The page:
Does The United Methodist Church believe in universal salvation?

1720 copy of "A Complete Method of Studying Divinity." Photo by Kathleen Barry, United Methodist Communications
1720 copy of "A Complete Method of Studying Divinity." Photo by Kathleen Barry, United Methodist Communications

The short answer is No.

United Methodists affirm that through Jesus Christ God has made salvation available to all persons. That does not mean we believe that all persons will be saved.

In Article XII of The Confession of Faith we affirm that at the general resurrection of the dead and Christ's judgment of all people (living and dead), there will be some whom Christ will judge "wicked," and they will experience "endless condemnation." 

In John Wesley's day, there would have been some who would have called what Wesley taught "universalism." Certainly, Wesley's view (and ours) is more universal than that of some of his 18th century critics. Some of those critics believed that Christ's death had value only for those God had predestined to receive salvation. John Wesley (and we) teach that Christ's death creates the possibility that all may be saved. We believe salvation is God's response and offer of love, and that love does not compel people to accept it. We do not believe that God predestines some to salvation and others to condemnation.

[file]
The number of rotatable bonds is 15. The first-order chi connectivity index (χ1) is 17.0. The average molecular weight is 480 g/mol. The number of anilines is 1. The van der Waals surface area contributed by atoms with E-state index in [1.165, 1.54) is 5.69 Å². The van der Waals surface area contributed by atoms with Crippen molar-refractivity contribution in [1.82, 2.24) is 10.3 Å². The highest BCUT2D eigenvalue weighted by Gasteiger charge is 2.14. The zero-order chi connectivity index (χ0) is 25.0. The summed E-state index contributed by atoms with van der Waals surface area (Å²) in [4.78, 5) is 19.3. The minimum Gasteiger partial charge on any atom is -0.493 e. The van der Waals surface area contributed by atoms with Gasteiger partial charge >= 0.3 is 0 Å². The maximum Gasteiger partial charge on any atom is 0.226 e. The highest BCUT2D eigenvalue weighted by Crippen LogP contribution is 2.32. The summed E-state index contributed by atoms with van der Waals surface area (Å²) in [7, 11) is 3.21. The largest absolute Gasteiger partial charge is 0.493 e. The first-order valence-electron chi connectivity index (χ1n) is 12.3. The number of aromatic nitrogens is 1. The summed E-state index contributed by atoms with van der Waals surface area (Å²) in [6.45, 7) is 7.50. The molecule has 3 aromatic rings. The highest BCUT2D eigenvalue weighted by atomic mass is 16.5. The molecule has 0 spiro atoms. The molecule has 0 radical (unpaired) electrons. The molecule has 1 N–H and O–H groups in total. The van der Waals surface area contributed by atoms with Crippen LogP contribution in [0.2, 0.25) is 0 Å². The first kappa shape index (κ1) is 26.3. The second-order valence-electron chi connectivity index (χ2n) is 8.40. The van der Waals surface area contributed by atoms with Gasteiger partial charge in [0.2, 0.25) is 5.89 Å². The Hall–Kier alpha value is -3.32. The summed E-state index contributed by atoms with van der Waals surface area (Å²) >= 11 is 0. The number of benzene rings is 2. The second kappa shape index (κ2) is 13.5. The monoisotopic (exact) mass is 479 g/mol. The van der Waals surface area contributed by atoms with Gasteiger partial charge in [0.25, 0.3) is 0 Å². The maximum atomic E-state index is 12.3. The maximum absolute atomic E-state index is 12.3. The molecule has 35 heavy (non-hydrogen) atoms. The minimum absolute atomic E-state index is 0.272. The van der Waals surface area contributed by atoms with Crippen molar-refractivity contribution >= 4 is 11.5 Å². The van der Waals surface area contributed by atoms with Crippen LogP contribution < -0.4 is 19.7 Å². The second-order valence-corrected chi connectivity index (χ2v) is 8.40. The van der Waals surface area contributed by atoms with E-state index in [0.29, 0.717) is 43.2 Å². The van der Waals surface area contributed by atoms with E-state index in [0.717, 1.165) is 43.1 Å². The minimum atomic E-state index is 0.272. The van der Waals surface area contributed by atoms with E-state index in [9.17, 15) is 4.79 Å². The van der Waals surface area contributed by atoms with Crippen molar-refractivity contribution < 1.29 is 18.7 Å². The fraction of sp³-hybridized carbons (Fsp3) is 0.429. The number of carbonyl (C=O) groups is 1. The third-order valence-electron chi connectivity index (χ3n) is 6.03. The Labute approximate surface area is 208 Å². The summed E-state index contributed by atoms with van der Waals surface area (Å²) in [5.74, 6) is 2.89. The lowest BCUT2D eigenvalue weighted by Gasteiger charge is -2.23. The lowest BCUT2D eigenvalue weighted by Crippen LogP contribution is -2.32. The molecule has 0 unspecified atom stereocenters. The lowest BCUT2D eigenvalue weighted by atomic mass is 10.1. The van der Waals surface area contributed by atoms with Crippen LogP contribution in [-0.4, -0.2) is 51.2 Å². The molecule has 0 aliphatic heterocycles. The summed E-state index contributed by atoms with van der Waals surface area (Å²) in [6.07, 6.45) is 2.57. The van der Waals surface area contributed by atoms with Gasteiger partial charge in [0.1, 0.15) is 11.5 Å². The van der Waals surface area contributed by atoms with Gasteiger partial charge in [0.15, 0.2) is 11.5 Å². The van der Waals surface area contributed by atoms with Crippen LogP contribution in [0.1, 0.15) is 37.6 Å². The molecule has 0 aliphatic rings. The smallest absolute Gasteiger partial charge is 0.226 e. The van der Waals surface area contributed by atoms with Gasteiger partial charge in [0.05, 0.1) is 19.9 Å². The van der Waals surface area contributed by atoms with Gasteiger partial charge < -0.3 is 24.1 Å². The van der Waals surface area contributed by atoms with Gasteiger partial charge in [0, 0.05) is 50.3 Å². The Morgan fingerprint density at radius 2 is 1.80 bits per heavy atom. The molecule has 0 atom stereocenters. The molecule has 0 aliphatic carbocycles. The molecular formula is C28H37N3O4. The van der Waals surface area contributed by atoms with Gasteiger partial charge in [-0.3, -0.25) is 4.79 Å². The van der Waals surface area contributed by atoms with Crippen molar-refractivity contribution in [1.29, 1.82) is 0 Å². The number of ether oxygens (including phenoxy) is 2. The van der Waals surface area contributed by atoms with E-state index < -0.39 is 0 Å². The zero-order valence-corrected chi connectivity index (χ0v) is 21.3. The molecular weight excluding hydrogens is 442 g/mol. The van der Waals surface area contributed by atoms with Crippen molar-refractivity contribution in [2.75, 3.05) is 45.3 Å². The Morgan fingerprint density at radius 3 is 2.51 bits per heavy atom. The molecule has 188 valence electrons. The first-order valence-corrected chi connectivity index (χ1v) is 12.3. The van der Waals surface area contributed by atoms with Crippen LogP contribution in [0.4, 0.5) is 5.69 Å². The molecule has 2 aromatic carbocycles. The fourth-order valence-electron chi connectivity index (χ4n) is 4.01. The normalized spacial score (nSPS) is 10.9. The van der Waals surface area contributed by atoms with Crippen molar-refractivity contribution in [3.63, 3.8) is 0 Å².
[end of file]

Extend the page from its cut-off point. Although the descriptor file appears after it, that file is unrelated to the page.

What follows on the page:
We would say it would be improper to refer to our view as "universal salvation" or "universalist." A universalist view would be that God has saved everyone, and no one faces a final judgment that leads to the possibility of "endless condemnation." We reject that view in favor of the biblical witness to a final judgment in which it is clear not all will proceed to life in the New Creation (Matthew 25:41-46, Revelation 21:8).  

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